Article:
I was sitting at a microscope, looking down at one single cell – a nice tiny circle, not much different from an air bubble. The senior PhD student in our lab shrugged as though this was old hat: “been there done that, now let’s get to work” – but I just sat there, jaw agape, thinking about how this air bubble was about undergo the most rigorous test that exists to tell whether or not it is a stem cell. If successful this tiny sack of proteins would leave my field of view and complete billions of cell divisions on its way to single-handedly re-creating the entire blood system of a mouse.
The field of stem cell science has proceeded with breathtaking speed over the last ten years, but one thing is for certain – Stem Cells and Canada have a much longer relationship. Pioneering experiments by Jim Till and Ernest McCulloch are internationally heralded as the first formal proof that stem cells exist. One year, at the Canadian Stem Cell Network’s (SCN) annual meeting – Jim and Ernest had just given a lunchtime talk –the SCN ran a small test. They asked, “If you were directly supervised by one of these men, please stand up”, then “If you were supervised by one of these people standing, please stand up.” After a few iterations, I realized that my grandparents (Jim and Ernest) had a pretty enormous brood: over 80% of the meeting’s 300 + delegates. I now have thousands of stem cell cousins and siblings, and in my current lab in Cambridge, I just met my nephew for the first time.
It seems a long way from the street hockey and rock fights in St. John’s to my current research on diseases originating from blood stem cells – but if there’s one thing I’ve learned along the way, it’s that great things can come from the most unexpected of places. It often has much to do with the people around you and a shared enthusiasm for what you are doing. Scientific research is all about inspired discovery – yes, even rock fights can help you discover things – and cultivating the culture of enthusiasm for discovery and critical thinking is the lynch pin for a successful research enterprise. It means that the role of scientists, especially those in training to be scientists, is an important one and it is the big driver behind my extra-curricular efforts in groups like Let’s Talk Science, and with my newest project, which is a blog on issues affecting the training environment for scientists in our country. At UBC, Let’s Talk Science consumed a fair amount of time outside the lab, but was a huge personal and professional benefit to me through its community involvement in the school system of British Columbia and through its work within the university to develop the communication and public outreach skills of graduate students and post docs.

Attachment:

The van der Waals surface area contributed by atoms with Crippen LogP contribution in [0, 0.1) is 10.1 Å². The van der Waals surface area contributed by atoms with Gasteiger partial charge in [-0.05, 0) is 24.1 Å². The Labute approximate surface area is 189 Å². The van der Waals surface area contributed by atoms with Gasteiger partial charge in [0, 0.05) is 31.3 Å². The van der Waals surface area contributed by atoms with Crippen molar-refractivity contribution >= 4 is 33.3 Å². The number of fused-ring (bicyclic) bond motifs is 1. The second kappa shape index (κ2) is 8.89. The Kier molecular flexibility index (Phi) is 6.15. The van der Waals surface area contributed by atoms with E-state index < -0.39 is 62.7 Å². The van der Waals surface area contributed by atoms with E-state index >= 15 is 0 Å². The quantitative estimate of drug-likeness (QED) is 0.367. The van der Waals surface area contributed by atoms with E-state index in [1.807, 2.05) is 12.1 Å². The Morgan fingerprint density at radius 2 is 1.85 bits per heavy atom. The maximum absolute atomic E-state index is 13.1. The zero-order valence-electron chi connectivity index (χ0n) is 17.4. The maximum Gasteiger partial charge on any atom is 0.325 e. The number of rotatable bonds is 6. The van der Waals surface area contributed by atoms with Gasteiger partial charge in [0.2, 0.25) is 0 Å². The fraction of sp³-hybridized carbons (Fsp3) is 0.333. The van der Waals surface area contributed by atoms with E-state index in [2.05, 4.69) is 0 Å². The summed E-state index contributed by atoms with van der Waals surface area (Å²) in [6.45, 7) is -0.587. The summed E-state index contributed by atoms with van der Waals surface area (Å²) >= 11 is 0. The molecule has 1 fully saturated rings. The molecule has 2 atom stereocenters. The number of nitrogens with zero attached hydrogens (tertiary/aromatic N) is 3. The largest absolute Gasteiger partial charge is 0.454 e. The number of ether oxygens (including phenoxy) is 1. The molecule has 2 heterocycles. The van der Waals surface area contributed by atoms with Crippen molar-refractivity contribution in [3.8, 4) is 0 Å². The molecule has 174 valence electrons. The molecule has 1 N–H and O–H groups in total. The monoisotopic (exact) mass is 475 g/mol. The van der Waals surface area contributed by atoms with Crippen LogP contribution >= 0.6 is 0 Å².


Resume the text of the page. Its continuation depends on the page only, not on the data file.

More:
I was lucky enough to co-ordinate the program with two amazing co-coordinators (Erika Eliason and Beth Snow). Both Erika and Beth were also involved in a team of ~20 science trainees who gathered over three years to discuss the ideas and research that form the building blocks of the Black Hole blog which originally posed the question: What’s wrong with the science enterprise? The blog website hopes to reach out to science trainees, established scientists, and science policy makers across the country to identify the (sometimes worrying!) trends in science training, to inform them of excellent resources within and outside of the country, and to stimulate discussion on possible solutions moving forward.